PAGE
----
You have a lock on your front door, possibly even a deadbolt. You may have been considering installing a security system because you want to keep your family and your possessions safe. If you've started looking into home security systems, then you may have discovered there's a wide variety of options.
This guide lists some tips that will help you choose a security system that meets your needs.
Home security systems are either hardwired or wireless. Within the wireless realm, you can also choose between cellular and broadband.
Wired security systems run through your landline. While slower than wireless systems, hardwired systems tend to be more cost-effective. In addition, because they're hardwired rather than dependent on internet access or cellular service, wired systems are more reliable and work even when the power is out.
Cellular systems also work through the phone system- in this case, cell phones. The signals are directed to a cellular tower. You do need a backup battery for these systems in case of power outage, but cellular systems are faster than hardwired systems.
As the name suggests, broadband systems work by connecting via the internet. Broadband systems cost about the same as cellular systems. Like cellular systems, broadband systems are faster than wired systems.
Burglar alarms and home security systems are not synonymous. In fact, home security systems incorporate the traditional burglar alarm. With traditional burglar alarms, when an intruder triggers a door or window sensor, the system alerts the police or a security officer.
Home security systems take it a step farther. You can choose models with heat detectors, which warns you when there's a sudden rise in heat, indicating a fire. Some models offer carbon monoxide detectors. Other systems offer temperature sensors, which can detect cold conditions that might lead to pipes freezing. Another feature is a water sensor. Water sensors warn you about flooding.
Home security systems also come with two types of monitoring, self-monitoring and professional, or central, monitoring. With self-monitoring, you typically install an app onto your phone or access a website via your computer. You'll get an alert about something in your home, whether it's an intruder or increase in temperature. You decide the next move.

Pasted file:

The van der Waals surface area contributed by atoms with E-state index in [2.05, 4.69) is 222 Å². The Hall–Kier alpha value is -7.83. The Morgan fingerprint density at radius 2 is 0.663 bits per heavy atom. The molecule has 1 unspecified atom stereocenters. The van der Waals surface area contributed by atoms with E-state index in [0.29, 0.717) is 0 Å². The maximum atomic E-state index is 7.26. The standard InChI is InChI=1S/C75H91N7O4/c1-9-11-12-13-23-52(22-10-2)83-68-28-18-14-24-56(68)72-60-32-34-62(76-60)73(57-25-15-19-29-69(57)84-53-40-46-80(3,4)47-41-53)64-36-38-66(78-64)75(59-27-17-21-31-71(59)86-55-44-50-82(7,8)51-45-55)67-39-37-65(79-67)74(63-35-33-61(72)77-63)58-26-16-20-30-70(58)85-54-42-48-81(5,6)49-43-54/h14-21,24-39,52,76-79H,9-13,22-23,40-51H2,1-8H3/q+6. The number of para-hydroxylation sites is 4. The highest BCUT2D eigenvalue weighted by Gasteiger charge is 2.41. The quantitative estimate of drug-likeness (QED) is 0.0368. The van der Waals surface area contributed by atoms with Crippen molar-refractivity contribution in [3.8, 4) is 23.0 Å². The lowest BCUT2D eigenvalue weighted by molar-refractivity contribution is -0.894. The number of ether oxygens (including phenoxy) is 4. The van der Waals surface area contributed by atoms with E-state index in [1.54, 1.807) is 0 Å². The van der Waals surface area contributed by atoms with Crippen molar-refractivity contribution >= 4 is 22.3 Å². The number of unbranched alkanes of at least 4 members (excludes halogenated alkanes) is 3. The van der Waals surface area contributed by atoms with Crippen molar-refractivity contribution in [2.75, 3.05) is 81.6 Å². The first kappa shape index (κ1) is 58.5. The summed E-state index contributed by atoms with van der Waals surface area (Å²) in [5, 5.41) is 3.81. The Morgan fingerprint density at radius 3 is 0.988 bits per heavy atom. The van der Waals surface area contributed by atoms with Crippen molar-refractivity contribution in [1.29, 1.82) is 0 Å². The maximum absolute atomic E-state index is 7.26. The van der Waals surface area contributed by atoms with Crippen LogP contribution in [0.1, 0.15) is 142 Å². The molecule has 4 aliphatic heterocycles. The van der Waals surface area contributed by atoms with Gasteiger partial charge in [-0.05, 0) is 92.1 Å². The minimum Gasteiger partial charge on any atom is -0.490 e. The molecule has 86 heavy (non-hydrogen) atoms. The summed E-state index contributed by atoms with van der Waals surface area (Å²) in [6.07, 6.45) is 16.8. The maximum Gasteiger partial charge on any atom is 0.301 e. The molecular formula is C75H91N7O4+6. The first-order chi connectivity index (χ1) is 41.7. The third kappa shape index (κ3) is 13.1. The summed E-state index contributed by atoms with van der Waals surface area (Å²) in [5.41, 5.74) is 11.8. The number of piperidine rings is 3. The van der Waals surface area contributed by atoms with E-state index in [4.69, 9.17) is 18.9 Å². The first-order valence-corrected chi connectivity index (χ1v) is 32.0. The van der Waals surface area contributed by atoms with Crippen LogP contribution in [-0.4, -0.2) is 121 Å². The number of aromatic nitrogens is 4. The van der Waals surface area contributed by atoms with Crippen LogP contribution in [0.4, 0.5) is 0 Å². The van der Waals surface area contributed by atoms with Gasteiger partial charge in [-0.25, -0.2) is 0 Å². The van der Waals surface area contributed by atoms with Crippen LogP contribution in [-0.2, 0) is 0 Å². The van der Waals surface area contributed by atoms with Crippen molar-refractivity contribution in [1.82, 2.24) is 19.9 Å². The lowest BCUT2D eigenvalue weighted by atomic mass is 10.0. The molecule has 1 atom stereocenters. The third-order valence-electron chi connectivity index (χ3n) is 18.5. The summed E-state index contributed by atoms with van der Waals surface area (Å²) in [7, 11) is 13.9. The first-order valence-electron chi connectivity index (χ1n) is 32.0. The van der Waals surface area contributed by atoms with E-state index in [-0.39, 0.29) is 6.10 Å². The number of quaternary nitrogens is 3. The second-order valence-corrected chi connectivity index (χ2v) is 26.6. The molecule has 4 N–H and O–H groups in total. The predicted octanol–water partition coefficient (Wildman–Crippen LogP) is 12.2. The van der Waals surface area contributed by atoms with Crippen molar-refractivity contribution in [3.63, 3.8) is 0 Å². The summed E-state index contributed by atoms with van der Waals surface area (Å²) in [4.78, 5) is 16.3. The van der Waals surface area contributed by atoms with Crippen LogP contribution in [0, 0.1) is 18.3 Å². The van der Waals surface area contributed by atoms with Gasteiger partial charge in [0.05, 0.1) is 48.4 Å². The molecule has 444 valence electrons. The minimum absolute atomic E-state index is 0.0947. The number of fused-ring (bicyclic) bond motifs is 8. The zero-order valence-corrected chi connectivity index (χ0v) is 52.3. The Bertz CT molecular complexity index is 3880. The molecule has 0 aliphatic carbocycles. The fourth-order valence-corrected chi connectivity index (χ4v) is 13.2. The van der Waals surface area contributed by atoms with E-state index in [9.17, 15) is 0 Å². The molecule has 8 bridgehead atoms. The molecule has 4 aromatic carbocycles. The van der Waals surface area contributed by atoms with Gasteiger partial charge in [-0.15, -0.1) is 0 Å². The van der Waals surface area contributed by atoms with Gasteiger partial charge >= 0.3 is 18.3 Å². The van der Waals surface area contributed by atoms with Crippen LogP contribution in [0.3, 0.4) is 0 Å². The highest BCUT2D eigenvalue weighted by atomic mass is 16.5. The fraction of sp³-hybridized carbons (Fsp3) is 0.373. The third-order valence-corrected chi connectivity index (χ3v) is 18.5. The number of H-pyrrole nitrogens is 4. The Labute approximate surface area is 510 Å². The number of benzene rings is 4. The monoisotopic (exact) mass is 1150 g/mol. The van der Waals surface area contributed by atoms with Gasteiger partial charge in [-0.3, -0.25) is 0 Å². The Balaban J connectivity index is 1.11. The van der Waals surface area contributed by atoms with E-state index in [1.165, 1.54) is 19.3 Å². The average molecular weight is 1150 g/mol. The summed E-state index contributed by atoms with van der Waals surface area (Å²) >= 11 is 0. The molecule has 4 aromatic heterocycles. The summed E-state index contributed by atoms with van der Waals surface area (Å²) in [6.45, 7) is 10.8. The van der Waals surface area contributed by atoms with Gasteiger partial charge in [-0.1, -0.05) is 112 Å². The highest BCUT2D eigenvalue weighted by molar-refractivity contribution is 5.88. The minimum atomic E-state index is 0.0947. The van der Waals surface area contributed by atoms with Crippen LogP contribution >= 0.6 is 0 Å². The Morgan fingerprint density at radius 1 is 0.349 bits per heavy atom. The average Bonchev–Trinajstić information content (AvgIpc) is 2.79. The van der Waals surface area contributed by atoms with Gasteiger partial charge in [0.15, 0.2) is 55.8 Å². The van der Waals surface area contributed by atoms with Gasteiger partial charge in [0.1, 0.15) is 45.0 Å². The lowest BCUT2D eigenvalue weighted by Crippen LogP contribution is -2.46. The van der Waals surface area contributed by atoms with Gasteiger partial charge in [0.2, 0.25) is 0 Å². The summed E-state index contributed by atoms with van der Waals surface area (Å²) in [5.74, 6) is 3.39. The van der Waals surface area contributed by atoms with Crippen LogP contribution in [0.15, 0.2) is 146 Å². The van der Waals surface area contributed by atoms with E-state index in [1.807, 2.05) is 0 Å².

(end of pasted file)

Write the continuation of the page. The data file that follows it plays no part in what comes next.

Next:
With professional monitoring, you pay for a monthly service. The security company monitors the action in your house. The professional decides whether to contact the authorities. Typically, the professionals have some sort of safeguard, such as calling you to see if you accidentally set off the alarm. If they don't hear from you, then the relevant authorities get dispatched.
Video Surveillance Systems
Another component you'll have to consider is the incorporation of video surveillance. Security cameras aren't a necessity with home security systems, but they are an option to consider. You can choose indoor cameras, outdoor cameras, or both.
Indoor video surveillance systems offer you peace of mind. Through your smartphone or computer, you can access the camera's feed. This allows you to check on pets. You can also see what is happening if one of the alarms gets set off.
With outdoor video surveillance, you get similar benefits. This external surveillance affords you another view if an intruder alarm gets triggered. You can also set the system up so it records what happens, say in the case of vandalism or theft. Exterior cameras can monitor your porch or your entire property.
The system you choose depends largely on your habits. For example, if you have regular habits, then you may not need as involved a system as someone who travels for work. That said, complex systems might make more sense for a remote property instead of one with close neighbors.
Our security experts at Vista Lock & Safe Co can help you find the right security system for your home. Give us a call today to learn more.